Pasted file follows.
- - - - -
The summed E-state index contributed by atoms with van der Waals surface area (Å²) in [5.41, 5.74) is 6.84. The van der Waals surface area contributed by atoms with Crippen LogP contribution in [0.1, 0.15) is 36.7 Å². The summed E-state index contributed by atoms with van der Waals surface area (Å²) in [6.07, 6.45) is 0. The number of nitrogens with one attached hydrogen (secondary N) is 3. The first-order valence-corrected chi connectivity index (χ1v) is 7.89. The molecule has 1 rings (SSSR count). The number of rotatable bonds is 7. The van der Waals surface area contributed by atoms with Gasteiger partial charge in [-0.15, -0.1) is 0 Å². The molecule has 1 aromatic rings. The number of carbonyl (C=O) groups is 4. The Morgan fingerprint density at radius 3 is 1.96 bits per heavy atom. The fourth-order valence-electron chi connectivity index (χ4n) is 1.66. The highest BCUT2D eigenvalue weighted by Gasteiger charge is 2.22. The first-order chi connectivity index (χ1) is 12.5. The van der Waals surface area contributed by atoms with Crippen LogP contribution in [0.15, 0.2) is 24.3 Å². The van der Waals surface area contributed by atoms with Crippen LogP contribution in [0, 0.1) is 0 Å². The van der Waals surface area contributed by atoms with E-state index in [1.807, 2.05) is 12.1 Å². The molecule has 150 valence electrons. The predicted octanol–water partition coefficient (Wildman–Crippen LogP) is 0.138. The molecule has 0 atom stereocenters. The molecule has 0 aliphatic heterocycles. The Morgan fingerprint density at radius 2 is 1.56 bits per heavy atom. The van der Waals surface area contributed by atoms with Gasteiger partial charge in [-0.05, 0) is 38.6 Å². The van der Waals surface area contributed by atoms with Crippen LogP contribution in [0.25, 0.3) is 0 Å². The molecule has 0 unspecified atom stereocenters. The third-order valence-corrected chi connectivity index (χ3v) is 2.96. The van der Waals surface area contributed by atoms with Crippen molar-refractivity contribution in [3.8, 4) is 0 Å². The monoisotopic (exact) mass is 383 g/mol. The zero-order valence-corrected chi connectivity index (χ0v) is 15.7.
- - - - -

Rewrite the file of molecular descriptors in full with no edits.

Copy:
The summed E-state index contributed by atoms with van der Waals surface area (Å²) in [5.41, 5.74) is 6.84. The van der Waals surface area contributed by atoms with Crippen LogP contribution in [0.1, 0.15) is 36.7 Å². The summed E-state index contributed by atoms with van der Waals surface area (Å²) in [6.07, 6.45) is 0. The number of nitrogens with one attached hydrogen (secondary N) is 3. The first-order valence-corrected chi connectivity index (χ1v) is 7.89. The molecule has 1 rings (SSSR count). The number of rotatable bonds is 7. The van der Waals surface area contributed by atoms with Gasteiger partial charge in [-0.15, -0.1) is 0 Å². The molecule has 1 aromatic rings. The number of carbonyl (C=O) groups is 4. The Morgan fingerprint density at radius 3 is 1.96 bits per heavy atom. The fourth-order valence-electron chi connectivity index (χ4n) is 1.66. The highest BCUT2D eigenvalue weighted by Gasteiger charge is 2.22. The first-order chi connectivity index (χ1) is 12.5. The van der Waals surface area contributed by atoms with Crippen LogP contribution in [0.15, 0.2) is 24.3 Å². The van der Waals surface area contributed by atoms with Crippen LogP contribution in [0, 0.1) is 0 Å². The van der Waals surface area contributed by atoms with E-state index in [1.807, 2.05) is 12.1 Å². The molecule has 150 valence electrons. The predicted octanol–water partition coefficient (Wildman–Crippen LogP) is 0.138. The molecule has 0 atom stereocenters. The molecule has 0 aliphatic heterocycles. The Morgan fingerprint density at radius 2 is 1.56 bits per heavy atom. The van der Waals surface area contributed by atoms with Gasteiger partial charge in [-0.05, 0) is 38.6 Å². The van der Waals surface area contributed by atoms with Crippen LogP contribution in [0.25, 0.3) is 0 Å². The molecule has 0 unspecified atom stereocenters. The third-order valence-corrected chi connectivity index (χ3v) is 2.96. The van der Waals surface area contributed by atoms with Crippen molar-refractivity contribution in [3.8, 4) is 0 Å². The monoisotopic (exact) mass is 383 g/mol. The zero-order valence-corrected chi connectivity index (χ0v) is 15.7.